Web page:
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Geopolymer ovens - Forno Bravo Forum: The Wood-Fired Oven Community

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Photo Galleries are back! Instructions below.

Dear forum users,
Thank you for your patience with the Photo galleries. We've got your galleries online!
We have finished writing a custom script to migrate the PhotoPlog to vBulletin5’s albums.

Unfortunately V-Bulletin killed the "Photoplogs" in their software upgrade which was unforeseen and we're the first development group to have written a script for getting the galleries back... that said, it took some time to reverse engineer the code and get the albums to move over seamlessly!

Forum users will be able to access their “PhotoPlog” images through their user profile page by clicking on the “Media” tab.
They will also be able to browse other albums by going to the albums page. (On the forum site, there is a link in the black bar beside “Forums” to the albums.)

In order for users to create an album please follow the steps below.
1) Go to user profile page and click “Media”
2) Click Add Photos
3) Enter Photo Gallery Title in the first field
4) Click Upload or Select from Photo Album to add photos
5) Click Post
6) Once posted, the album will be created as a “Topic” on the albums page for the public to see. The topic title will be the “Photo Gallery Title” they created before uploading their photos.


To create this migration path we used vBulletin5’s default album structure. Unfortunately, it won’t work like the “PhotoPlog” but is an album/gallery component on the forum now.
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Geopolymer ovens

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  • Geopolymer ovens

    Howdy,

    I saw a number of posts I could have replied to but I thought it best to start a new post.

    This relates to another earthen stove material.

    Cob/adobe is not water stable. Portland cement does not breath and does not do well in high temperatures. Refractory cement is expensive and does not breath (I think). bricks are expensive.

    There is another route which is not well understood by most DIY folk, but which has much potential. It draws from the ancient cements, the pozzolan cement of Rome and accelerated sodium silicate cements used by the Egyptians and also in modern times. The generalized chemistry that includes these is called geopolymerization.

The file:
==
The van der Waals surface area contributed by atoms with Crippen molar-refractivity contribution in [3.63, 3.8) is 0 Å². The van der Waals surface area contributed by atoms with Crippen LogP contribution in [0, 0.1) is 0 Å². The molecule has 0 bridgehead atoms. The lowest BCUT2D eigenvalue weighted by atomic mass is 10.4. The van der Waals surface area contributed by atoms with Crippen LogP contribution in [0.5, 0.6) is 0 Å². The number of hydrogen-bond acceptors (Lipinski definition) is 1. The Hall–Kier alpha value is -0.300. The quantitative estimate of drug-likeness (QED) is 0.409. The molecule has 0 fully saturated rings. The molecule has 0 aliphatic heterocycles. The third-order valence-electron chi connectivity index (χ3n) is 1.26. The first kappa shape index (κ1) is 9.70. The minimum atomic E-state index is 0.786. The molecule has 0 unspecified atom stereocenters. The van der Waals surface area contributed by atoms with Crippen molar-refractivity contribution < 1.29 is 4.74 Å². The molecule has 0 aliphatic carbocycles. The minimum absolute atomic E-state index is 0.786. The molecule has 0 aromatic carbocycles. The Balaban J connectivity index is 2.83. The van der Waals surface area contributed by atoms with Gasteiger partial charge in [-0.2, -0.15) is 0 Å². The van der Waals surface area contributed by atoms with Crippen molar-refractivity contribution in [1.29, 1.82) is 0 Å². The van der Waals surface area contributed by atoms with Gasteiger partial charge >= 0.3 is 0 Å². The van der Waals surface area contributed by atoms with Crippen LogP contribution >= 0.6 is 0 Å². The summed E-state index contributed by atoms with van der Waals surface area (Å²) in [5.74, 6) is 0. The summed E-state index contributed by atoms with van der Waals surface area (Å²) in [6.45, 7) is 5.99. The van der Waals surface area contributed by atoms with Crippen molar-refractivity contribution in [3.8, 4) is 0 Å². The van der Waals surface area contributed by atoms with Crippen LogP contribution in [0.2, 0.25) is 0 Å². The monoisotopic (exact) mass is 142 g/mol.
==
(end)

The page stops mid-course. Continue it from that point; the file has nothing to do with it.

The result is like ceramic, it breaths like terra cotta and is water/acid stable. But it can be cured with a fire inside the oven. Despite the root "polymer" in the name, there is no organic plastic funny business. Just, alkali (sodium hydroxide) and alumino-silicates (minerals). The DIY route of making this from fire ashes, local clays and lime is not well explored or documented.

    Expensive? There is no centralized production available to citizens. But I am in the process of being able to make small batches, and even I could ship enough binder to build a BIG oven inside the US for under $100 (including materials, labor, shipping etc). Mix this with another $100 worth of cheap truckload type material to get your oven. If you have access to a ceramics kiln, then you could make it yourself for much less.

    I am not offering anything for sale. I am just a student of the hard sciences pursuing an idea that sounds really excellent. And I am promoting my project to explore and publisize this technology, which will result in the compiled experiences of people from many backgrounds working on a variety of different applications.

    Please follow up with me if you want to be informed of developments in this project, or if you want to participate/contribute. I cannot promise to post back here as the project unfolds.

    Proposed Geopolymer Project

    I am trying to raise money here: Making Geopolymer technology accessible — Kickstarter

    thanks!

    -Elliot

  • #2
    Re: Geopolymer ovens

    Thanks Elliot good luck with your project and studies, us "Aussies" love anything thats cheap to make so i look forward to your findings.
    If it means pizza and beer we will build it.
    cheers Peter

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